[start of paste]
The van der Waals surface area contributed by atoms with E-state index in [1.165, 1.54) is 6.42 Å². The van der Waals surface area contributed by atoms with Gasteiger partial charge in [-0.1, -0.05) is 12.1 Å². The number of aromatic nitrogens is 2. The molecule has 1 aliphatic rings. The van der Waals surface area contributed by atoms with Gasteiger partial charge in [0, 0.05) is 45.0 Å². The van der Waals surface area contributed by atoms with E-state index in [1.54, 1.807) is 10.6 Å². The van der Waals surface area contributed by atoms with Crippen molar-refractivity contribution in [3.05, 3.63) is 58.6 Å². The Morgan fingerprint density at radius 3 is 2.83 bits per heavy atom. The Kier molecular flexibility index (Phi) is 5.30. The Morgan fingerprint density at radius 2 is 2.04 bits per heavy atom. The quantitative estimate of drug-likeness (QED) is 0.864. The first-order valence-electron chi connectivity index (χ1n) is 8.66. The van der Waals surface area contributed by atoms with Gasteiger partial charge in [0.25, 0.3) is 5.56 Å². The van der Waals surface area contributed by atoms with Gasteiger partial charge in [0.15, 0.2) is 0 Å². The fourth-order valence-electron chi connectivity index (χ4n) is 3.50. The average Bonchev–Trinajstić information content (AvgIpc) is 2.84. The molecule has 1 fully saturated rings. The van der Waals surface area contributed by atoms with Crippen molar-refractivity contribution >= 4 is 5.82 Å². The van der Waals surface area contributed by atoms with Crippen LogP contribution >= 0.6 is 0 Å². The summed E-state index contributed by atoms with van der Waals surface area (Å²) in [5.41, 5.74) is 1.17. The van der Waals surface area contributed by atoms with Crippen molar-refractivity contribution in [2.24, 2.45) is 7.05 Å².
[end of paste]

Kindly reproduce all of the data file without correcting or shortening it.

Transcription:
The van der Waals surface area contributed by atoms with E-state index in [1.165, 1.54) is 6.42 Å². The van der Waals surface area contributed by atoms with Gasteiger partial charge in [-0.1, -0.05) is 12.1 Å². The number of aromatic nitrogens is 2. The molecule has 1 aliphatic rings. The van der Waals surface area contributed by atoms with Gasteiger partial charge in [0, 0.05) is 45.0 Å². The van der Waals surface area contributed by atoms with E-state index in [1.54, 1.807) is 10.6 Å². The van der Waals surface area contributed by atoms with Crippen molar-refractivity contribution in [3.05, 3.63) is 58.6 Å². The Morgan fingerprint density at radius 3 is 2.83 bits per heavy atom. The Kier molecular flexibility index (Phi) is 5.30. The Morgan fingerprint density at radius 2 is 2.04 bits per heavy atom. The quantitative estimate of drug-likeness (QED) is 0.864. The first-order valence-electron chi connectivity index (χ1n) is 8.66. The van der Waals surface area contributed by atoms with Gasteiger partial charge in [0.25, 0.3) is 5.56 Å². The van der Waals surface area contributed by atoms with Gasteiger partial charge in [0.15, 0.2) is 0 Å². The fourth-order valence-electron chi connectivity index (χ4n) is 3.50. The average Bonchev–Trinajstić information content (AvgIpc) is 2.84. The molecule has 1 fully saturated rings. The van der Waals surface area contributed by atoms with Crippen molar-refractivity contribution >= 4 is 5.82 Å². The van der Waals surface area contributed by atoms with Crippen LogP contribution >= 0.6 is 0 Å². The summed E-state index contributed by atoms with van der Waals surface area (Å²) in [5.41, 5.74) is 1.17. The van der Waals surface area contributed by atoms with Crippen molar-refractivity contribution in [2.24, 2.45) is 7.05 Å².